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Britain presses Sri Lanka on ‘truth, justice and reconciliation’

As the 49th session of the UN Human Rights Council begins, the British Minister for South Asia, Lord Tariq Ahmad, has met with Sri Lanka’s Foreign Minister G L Peiris and pressed him on progress over “truth, justice and reconciliation mechanisms”.

His meeting follows a damning report by the UN High Commissioner for Human Rights, which raised alarm over the “lack of accountability for past human rights violations and recognition of victims’ rights in Sri Lanka, particularly those stemming from the conflict that ended in 2009”.

Her report further detailed “a further drift towards militarisation and an emphasis of Sinhala nationalism and Buddhism in State institutions” as well as “increasing the marginalisation and uncertainty of minority communities, and undermining reconciliation”.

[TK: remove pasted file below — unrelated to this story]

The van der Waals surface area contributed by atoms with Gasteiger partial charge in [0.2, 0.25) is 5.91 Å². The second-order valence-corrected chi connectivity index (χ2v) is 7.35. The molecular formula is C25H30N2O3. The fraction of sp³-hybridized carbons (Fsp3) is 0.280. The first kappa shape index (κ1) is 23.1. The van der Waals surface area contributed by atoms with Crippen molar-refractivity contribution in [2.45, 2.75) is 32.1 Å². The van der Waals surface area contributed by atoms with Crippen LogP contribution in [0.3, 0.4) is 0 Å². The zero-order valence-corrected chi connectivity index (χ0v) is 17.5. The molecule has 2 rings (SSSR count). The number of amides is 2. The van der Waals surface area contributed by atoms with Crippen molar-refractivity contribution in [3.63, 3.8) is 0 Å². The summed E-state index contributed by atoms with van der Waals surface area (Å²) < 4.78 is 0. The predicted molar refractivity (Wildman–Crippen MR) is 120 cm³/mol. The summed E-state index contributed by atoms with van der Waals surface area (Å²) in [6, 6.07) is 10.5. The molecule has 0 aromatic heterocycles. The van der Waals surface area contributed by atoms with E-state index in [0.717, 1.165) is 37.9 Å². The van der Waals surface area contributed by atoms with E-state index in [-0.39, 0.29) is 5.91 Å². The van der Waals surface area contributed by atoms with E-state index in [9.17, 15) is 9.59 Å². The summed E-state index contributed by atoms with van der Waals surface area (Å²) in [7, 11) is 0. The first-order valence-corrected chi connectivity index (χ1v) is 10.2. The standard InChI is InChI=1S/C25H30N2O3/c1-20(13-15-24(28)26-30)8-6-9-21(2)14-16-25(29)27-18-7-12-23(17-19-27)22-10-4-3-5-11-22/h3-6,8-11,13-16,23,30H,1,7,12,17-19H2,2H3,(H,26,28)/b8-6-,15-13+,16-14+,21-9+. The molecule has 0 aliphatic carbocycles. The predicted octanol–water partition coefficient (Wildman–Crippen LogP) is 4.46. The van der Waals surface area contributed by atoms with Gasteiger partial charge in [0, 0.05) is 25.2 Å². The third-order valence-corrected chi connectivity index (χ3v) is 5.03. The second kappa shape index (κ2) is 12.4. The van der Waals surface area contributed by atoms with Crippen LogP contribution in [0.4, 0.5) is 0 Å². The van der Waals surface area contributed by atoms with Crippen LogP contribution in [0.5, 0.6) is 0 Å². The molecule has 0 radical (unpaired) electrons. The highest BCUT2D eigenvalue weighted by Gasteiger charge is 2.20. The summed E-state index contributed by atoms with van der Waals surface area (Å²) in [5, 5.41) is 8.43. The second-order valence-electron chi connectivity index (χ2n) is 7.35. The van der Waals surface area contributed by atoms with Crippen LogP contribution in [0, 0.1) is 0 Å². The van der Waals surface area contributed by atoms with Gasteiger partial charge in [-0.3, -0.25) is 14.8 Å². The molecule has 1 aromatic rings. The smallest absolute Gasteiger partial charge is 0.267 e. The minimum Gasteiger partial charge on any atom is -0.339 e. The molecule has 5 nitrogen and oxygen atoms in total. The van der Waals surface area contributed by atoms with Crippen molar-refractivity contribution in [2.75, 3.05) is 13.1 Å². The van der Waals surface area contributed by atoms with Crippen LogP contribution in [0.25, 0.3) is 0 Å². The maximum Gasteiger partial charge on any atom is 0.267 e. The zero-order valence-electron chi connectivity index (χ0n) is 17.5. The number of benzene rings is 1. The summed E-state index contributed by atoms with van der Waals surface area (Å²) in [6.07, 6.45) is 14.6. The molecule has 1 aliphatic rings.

Peiris has repeatedly attacked the latest UN resolution which mandates for the collection and preservation of evidence of war crimes that may be used in a future criminal tribunal. Peiris has also claimed that “this is an ongoing process, and the country requires sufficient space for the local institutions to deliver on their mandates. The work done by these institutions cannot be replaced or taken over by external bodies”.

He has further attacked human rights organisations for their reporting on Sri Lanka’s dire human rights record, claiming that reports from Human Rights Watch “risks igniting and aggravating domestic discord”.

Despite the call from Tamil survivor communities and human rights organisations for an international accountability process, Minister Ahmad’s statement concludes by calling on Sri Lanka to implement a mechanism of “truth, justice and accountability”

To this day, Britain has not imposed any sanctions on Sri Lankan military and civilian officials implicated in war crimes and crimes against humanity.

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